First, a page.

I will be moving to an older home in a couple of weeks and have had to consider the presence of lead in the home. While by far the biggest concern is leaded paint, lead in water is also an issue to be aware of, especially if you are pregnant or have young children in the home. 

 

Why is there lead in water at all? 

According to the Environmental Protection Agency, lead gets into water after it leaves the treatment plant. In other words, it comes from the pipes the water flows through. "That is, the source of lead in your home's water is most likely pipe or solder in your home's own plumbing. The most common cause is corrosion, a reaction between the water and the lead pipes or solder. Dissolved oxygen, low pH (acidity) and low mineral content in water are common causes of corrosion."

 

Lead is a problem because it can lead to a variety of health issues, ranging from minor to very serious. Unfortunately, lead cannot be detected by appearances or smell. The only way to know the lead content of your water is by testing. Lead levels in water are highest in homes that are old and those that are new (built within the last five years).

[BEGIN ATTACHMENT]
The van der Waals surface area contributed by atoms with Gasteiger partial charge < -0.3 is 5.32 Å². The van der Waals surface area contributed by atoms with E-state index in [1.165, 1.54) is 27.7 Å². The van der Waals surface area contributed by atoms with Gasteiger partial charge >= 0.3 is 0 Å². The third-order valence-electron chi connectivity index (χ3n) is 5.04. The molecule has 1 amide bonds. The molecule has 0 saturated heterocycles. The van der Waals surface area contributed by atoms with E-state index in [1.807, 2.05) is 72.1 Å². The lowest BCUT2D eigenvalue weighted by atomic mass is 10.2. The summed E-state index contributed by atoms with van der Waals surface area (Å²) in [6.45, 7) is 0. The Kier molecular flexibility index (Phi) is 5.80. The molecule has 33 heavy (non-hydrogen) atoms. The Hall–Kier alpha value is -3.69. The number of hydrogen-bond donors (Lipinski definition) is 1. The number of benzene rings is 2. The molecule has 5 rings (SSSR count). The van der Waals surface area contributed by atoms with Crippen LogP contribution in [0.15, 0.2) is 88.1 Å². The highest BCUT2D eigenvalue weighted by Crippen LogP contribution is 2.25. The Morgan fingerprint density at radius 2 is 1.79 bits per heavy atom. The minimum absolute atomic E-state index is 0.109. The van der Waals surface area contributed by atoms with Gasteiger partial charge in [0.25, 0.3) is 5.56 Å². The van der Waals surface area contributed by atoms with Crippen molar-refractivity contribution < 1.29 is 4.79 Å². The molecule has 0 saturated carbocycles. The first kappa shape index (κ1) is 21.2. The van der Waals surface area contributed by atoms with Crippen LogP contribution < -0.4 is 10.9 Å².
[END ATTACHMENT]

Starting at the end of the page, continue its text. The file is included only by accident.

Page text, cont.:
What you can do

1. To have your water tested — if your house is of concern, contact your local water utility or your local health department for information and assistance. They will direct you to test your water for lead. 

 

2. The Centers for Disease Control and Prevention (CDC) gives the following instructions on how to flush your pipes to reduce lead content. 

a. Before using any tap water for drinking or cooking, run high-volume taps (such as your shower) on COLD for 5 minutes or more;
b. Then, run the kitchen tap on COLD for 1–2 additional minutes;

c. Fill a clean container(s) with water from this tap. This water will be suitable for drinking, cooking, preparation of baby formula, or other consumption. To conserve water, collect multiple containers of water at once (after you have fully flushed the water from the tap as described).


 

3. Only drink cold water, and only use cold water in food preparation. Hot water contains a much higher lead content. 

 

4. Better yet, drink properly filtered water. The NSF Consumer Information and the Water Quality Association can guide you in buying the right filter for your house. 

 

5. You should also inspect the aerator on the end of your faucet and remove any debris, including metal particles. 

 

6. Finally, if you are a house owner and you find that you have lead pipes that are contaminating your water, consider having the pipes redone.  

 

For more information: 

 

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